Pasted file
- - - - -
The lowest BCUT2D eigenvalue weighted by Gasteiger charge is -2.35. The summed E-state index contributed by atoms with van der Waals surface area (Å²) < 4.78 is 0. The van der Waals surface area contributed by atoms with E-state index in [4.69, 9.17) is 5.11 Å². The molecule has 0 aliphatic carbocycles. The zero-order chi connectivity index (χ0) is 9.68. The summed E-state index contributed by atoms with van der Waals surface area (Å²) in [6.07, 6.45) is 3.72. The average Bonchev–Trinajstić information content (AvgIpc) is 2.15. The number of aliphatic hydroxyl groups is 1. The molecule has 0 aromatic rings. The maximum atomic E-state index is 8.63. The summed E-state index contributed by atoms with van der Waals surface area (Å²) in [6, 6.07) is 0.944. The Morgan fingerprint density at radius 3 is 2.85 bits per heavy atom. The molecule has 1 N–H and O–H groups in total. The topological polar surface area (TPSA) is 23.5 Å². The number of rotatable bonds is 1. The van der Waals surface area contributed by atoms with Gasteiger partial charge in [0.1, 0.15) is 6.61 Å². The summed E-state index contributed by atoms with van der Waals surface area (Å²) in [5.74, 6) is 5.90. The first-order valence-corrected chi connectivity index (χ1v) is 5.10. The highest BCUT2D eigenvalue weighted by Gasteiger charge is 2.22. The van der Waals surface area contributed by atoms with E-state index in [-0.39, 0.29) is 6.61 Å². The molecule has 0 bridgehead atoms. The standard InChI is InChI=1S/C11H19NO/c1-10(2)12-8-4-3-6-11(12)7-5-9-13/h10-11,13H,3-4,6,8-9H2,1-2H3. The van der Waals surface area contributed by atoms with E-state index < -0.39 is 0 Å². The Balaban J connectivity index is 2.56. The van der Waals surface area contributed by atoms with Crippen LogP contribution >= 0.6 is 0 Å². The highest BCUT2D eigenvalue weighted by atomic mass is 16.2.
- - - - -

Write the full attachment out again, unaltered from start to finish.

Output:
The lowest BCUT2D eigenvalue weighted by Gasteiger charge is -2.35. The summed E-state index contributed by atoms with van der Waals surface area (Å²) < 4.78 is 0. The van der Waals surface area contributed by atoms with E-state index in [4.69, 9.17) is 5.11 Å². The molecule has 0 aliphatic carbocycles. The zero-order chi connectivity index (χ0) is 9.68. The summed E-state index contributed by atoms with van der Waals surface area (Å²) in [6.07, 6.45) is 3.72. The average Bonchev–Trinajstić information content (AvgIpc) is 2.15. The number of aliphatic hydroxyl groups is 1. The molecule has 0 aromatic rings. The maximum atomic E-state index is 8.63. The summed E-state index contributed by atoms with van der Waals surface area (Å²) in [6, 6.07) is 0.944. The Morgan fingerprint density at radius 3 is 2.85 bits per heavy atom. The molecule has 1 N–H and O–H groups in total. The topological polar surface area (TPSA) is 23.5 Å². The number of rotatable bonds is 1. The van der Waals surface area contributed by atoms with Gasteiger partial charge in [0.1, 0.15) is 6.61 Å². The summed E-state index contributed by atoms with van der Waals surface area (Å²) in [5.74, 6) is 5.90. The first-order valence-corrected chi connectivity index (χ1v) is 5.10. The highest BCUT2D eigenvalue weighted by Gasteiger charge is 2.22. The van der Waals surface area contributed by atoms with E-state index in [-0.39, 0.29) is 6.61 Å². The molecule has 0 bridgehead atoms. The standard InChI is InChI=1S/C11H19NO/c1-10(2)12-8-4-3-6-11(12)7-5-9-13/h10-11,13H,3-4,6,8-9H2,1-2H3. The van der Waals surface area contributed by atoms with E-state index < -0.39 is 0 Å². The Balaban J connectivity index is 2.56. The van der Waals surface area contributed by atoms with Crippen LogP contribution >= 0.6 is 0 Å². The highest BCUT2D eigenvalue weighted by atomic mass is 16.2.